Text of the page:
The Booths also contend that Robinson was required to be licensed as a real property securities dealer pursuant to sections 10237, subdivision (a) and 10237.3, which require that one who engages in the business of selling real property securities to the public obtain a real estate broker's license and have attached thereto an endorsement as prescribed by the Commissioner. At the time of the transactions in question here, section 10237.1, subdivisions (a) and (c) defined a real property security as an investment contract or real property sales contract having certain characteristics, or one of a series of promotional notes secured by liens on separate parcels of real property in one subdivision or in contiguous subdivisions. Since there was no evidence that Robinson sold any contract or promotional note, she performed no acts requiring licensing as a real property securities dealer.
The judgment is affirmed.
1. All statutory references hereafter are to the Business and Professions Code.
2. This section was subsequently amended to designate the portion containing the above language subdivision (a) and to add a subdivision (b), which is not relevant to this appeal.
3. Section 10133, subdivision (a) excludes from the definition of a real estate broker one who performs acts which would otherwise require a license with reference to her own property.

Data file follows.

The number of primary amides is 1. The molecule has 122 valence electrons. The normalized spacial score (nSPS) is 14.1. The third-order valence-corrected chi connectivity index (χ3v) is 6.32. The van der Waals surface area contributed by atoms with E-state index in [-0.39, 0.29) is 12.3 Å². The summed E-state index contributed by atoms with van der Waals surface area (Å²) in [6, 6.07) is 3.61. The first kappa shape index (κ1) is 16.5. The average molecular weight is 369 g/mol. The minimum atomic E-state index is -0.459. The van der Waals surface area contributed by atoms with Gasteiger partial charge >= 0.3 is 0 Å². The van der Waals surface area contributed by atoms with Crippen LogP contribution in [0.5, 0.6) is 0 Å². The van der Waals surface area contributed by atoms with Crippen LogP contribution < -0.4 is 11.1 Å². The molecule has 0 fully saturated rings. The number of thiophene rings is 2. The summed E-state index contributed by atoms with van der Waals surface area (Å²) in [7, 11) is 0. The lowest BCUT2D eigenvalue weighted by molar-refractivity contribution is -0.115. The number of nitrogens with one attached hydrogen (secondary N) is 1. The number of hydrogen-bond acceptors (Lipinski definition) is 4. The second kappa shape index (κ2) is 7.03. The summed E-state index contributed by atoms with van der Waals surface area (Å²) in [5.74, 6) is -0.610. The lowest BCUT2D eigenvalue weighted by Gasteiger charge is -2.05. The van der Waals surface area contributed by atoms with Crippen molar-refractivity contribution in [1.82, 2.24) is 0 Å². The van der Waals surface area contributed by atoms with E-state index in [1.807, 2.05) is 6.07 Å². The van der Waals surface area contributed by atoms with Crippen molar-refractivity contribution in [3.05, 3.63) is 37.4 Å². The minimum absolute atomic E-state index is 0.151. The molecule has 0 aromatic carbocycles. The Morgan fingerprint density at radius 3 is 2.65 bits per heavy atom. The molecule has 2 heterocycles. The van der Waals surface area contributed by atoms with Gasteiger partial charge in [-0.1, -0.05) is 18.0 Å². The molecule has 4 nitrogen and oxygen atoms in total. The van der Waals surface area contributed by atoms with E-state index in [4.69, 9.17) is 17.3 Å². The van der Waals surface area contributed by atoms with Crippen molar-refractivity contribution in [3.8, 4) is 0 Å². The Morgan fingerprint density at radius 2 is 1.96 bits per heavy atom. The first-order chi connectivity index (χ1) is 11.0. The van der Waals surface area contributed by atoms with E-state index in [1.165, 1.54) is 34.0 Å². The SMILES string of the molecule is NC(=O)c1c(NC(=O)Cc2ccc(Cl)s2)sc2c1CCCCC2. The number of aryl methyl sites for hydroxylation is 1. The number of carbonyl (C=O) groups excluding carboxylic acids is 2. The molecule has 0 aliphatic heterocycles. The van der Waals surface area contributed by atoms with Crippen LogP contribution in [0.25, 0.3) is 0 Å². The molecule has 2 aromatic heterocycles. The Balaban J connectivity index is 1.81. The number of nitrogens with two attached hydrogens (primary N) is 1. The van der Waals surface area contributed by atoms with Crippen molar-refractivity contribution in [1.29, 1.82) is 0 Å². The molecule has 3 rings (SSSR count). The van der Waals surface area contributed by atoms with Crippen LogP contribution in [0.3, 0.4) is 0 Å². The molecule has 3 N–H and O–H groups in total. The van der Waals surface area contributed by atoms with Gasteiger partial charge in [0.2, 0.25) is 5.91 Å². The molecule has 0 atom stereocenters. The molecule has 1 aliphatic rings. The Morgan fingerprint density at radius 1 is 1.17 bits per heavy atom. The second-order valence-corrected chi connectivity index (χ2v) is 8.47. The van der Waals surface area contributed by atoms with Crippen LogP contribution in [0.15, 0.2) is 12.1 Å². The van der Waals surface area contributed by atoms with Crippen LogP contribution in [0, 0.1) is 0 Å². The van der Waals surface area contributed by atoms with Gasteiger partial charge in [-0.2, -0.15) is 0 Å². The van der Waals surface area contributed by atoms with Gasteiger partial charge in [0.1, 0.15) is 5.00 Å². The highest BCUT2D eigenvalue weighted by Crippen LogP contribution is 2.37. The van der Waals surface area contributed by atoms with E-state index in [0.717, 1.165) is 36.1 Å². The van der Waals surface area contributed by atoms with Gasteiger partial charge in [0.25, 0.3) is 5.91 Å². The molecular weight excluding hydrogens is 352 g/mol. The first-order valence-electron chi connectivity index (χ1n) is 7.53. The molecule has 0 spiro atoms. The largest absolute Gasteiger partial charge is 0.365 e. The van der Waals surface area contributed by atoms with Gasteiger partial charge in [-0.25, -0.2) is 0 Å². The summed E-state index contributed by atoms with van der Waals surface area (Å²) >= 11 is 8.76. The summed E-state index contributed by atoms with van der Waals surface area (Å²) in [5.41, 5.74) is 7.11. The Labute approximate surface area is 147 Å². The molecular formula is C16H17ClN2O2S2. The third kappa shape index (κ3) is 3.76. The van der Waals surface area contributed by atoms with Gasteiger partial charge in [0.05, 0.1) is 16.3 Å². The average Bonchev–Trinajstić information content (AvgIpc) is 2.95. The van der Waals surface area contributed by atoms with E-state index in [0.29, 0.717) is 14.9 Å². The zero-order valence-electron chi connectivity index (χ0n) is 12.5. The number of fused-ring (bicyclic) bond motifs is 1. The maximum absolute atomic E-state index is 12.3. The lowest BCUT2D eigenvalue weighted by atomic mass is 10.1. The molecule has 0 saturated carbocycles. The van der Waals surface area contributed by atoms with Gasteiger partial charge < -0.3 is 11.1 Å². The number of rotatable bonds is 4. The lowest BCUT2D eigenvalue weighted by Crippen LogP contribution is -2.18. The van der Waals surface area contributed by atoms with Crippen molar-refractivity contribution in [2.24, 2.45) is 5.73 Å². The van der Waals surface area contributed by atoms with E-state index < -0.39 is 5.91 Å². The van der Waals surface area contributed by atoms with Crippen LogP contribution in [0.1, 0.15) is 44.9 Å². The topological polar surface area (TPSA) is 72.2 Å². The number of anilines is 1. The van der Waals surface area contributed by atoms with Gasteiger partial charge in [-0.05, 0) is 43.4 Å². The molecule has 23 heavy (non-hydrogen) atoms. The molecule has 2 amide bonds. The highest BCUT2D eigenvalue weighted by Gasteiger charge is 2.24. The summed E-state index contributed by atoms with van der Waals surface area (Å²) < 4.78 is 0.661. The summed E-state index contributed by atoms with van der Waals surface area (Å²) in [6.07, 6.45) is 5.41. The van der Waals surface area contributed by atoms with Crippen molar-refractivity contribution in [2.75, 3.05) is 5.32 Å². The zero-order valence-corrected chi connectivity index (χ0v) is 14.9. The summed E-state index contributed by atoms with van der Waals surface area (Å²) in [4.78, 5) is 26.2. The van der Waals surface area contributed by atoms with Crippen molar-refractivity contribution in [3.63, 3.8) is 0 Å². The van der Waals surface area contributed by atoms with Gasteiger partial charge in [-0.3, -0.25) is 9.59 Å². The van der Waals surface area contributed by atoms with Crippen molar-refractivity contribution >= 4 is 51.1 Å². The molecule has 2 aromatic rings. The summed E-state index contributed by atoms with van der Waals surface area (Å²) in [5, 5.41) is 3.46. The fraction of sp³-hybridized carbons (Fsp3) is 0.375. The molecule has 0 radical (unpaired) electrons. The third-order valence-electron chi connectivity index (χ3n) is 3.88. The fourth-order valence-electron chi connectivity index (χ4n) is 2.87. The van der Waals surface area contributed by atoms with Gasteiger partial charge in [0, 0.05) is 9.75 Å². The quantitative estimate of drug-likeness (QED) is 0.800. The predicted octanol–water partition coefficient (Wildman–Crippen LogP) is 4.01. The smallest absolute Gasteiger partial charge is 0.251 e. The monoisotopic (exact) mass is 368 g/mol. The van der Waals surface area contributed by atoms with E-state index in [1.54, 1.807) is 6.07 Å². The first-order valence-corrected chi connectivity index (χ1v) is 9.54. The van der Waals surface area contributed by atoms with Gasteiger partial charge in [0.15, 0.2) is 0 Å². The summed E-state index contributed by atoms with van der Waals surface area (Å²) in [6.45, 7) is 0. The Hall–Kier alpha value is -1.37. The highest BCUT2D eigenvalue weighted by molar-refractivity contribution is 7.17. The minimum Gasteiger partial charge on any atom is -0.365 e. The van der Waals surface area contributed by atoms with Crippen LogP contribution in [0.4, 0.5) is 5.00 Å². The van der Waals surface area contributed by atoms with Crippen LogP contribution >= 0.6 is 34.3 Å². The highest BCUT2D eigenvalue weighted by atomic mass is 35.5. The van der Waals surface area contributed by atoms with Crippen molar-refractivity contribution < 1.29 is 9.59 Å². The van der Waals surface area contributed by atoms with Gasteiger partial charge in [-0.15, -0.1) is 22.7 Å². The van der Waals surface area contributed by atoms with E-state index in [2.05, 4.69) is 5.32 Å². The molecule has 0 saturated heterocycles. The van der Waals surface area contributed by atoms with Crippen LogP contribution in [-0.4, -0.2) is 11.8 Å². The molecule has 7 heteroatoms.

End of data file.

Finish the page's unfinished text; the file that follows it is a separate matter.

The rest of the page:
4. The Commissioner relies upon Nordahl v. Department of Real Estate, supra, 48 Cal.App.3d 657, 661, 121 Cal.Rptr. 794, for the proposition that “the legislature intended minimum and limited rather than maximum benefits to those otherwise qualifying.” However, Nordahl and the other cases which have employed such language were all referring to limitations on the amount of recovery available under section 10471, not to any limitations on eligibility for recovery. (See Froid v. Fox (1982) 132 Cal.App.3d 832, 183 Cal.Rptr. 461; Dombalian v. Fox (1979) 88 Cal.App.3d 763, 152 Cal.Rptr. 86; Fox v. Prime Ventures, Ltd. (1978) 86 Cal.App.3d 333, 150 Cal.Rptr. 202; Shirai v. Karpe (1976) 57 Cal.App.3d 276, 127 Cal.Rptr. 549; Wolff v. Hoaglund (1970) 11 Cal.App.3d 227, 89 Cal.Rptr. 778.)
LOW, Presiding Justice.
KING and HANING, JJ., concur.